The Mind Of Munger: Berkshire's Vice Chairman Speaks On Wells Fargo, Trump And More
Charlie Munger -- investor, philanthropist and vice chairman of Warren Buffett's Berkshire Hathaway (NYSE: BRK-A) -- is noted for not only his business acumen, but his penchant for candor.
Speaking today at the annual meeting of The Daily Journal Corporation - a publishing company he chairs - Munger didn't disappoint fans of his characteristically dry, common-sense commentary. Below are summaries of a few of his notable remarks.
On Wells Fargo
Reminded of a statement made a year ago that Donald Trump isn't morally qualified to be the U.S. president, Munger said "I've gotten more mellow," adding that some of Trump's ideas may prove to be constructive and "he's not wrong on everything." Buffett has similarly expressed his feeling that Trump's election win isn't the end of the world.
Questioning American Express?
Shares of American Express Company (NYSE: AXP) took a hit when Munger said he's "confused" about the company's future. As Seeking Alpha noted in 2015, Munger's qualms about the company surfaced at the Daily Journal meeting that year, when he suggested AmEx's "moat" had become less than it once was.
Berkshire's Unexpected Investments Recently
Fans of Berkshire and Buffett have wondered about the recent investments the holding company made in airline stocks, given Buffett's legendary disdain for the sector, and tech stocks like Sirius XM Holdings Inc (NASDAQ: SIRI). Munger said although he and Buffett once considered the airline industry a "joke," he now feels the industry has improved.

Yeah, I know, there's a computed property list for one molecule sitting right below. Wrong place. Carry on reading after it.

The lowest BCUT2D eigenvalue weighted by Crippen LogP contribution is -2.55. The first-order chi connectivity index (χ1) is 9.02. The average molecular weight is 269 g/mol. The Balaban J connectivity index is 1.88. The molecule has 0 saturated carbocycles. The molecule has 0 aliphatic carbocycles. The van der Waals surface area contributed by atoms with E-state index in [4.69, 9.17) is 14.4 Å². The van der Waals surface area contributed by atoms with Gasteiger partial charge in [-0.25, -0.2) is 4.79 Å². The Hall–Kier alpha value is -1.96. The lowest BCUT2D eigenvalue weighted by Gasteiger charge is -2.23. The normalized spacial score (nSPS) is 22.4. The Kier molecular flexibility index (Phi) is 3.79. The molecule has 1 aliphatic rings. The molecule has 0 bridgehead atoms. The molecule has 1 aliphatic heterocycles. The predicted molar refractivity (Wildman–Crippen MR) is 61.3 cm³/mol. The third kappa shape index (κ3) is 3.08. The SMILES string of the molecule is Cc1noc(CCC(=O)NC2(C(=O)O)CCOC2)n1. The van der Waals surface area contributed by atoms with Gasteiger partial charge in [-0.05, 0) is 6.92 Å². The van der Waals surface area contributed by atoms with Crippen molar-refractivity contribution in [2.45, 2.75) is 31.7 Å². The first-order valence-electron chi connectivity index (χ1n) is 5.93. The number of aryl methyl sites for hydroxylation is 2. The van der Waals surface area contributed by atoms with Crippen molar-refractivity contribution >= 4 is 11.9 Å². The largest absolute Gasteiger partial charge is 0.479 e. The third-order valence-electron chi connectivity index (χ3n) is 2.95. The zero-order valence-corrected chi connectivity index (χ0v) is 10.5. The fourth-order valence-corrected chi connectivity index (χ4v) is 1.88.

Another unexpected move was Berkshire's stake in Apple Inc. (NASDAQ: AAPL), initiated in early 2016 and recently disclosed to have been substantially increased in the final quarter of last year. Munger doesn't think he and Buffett have "gone crazy" in buying shares of Apple and the airlines, but are instead "adapting."
On Passive Vs. Active Investing
Of the investing philosophy debate dujour, Munger said index funds cause "absolute agony" for financial professionals because the performance of the vast majority of them lags that of said funds over time.
"Most people handle that with denial," he added.
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